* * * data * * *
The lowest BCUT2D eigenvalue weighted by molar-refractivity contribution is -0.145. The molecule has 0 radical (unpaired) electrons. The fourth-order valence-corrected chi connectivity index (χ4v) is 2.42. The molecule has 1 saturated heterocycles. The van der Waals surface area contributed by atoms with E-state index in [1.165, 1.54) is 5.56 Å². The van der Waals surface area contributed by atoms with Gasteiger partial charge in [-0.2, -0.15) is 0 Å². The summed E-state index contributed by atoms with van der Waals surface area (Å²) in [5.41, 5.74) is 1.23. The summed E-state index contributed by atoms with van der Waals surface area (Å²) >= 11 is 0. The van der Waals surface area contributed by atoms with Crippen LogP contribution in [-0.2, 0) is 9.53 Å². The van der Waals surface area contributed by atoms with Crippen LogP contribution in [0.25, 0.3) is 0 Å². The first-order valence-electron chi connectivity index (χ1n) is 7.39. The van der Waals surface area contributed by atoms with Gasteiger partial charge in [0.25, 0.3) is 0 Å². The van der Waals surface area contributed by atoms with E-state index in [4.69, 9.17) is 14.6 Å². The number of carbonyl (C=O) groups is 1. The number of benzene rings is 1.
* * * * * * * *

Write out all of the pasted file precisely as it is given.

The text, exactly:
The lowest BCUT2D eigenvalue weighted by molar-refractivity contribution is -0.145. The molecule has 0 radical (unpaired) electrons. The fourth-order valence-corrected chi connectivity index (χ4v) is 2.42. The molecule has 1 saturated heterocycles. The van der Waals surface area contributed by atoms with E-state index in [1.165, 1.54) is 5.56 Å². The van der Waals surface area contributed by atoms with Gasteiger partial charge in [-0.2, -0.15) is 0 Å². The summed E-state index contributed by atoms with van der Waals surface area (Å²) in [5.41, 5.74) is 1.23. The summed E-state index contributed by atoms with van der Waals surface area (Å²) >= 11 is 0. The van der Waals surface area contributed by atoms with Crippen LogP contribution in [-0.2, 0) is 9.53 Å². The van der Waals surface area contributed by atoms with Crippen LogP contribution in [0.25, 0.3) is 0 Å². The first-order valence-electron chi connectivity index (χ1n) is 7.39. The van der Waals surface area contributed by atoms with Gasteiger partial charge in [0.25, 0.3) is 0 Å². The van der Waals surface area contributed by atoms with E-state index in [4.69, 9.17) is 14.6 Å². The number of carbonyl (C=O) groups is 1. The number of benzene rings is 1.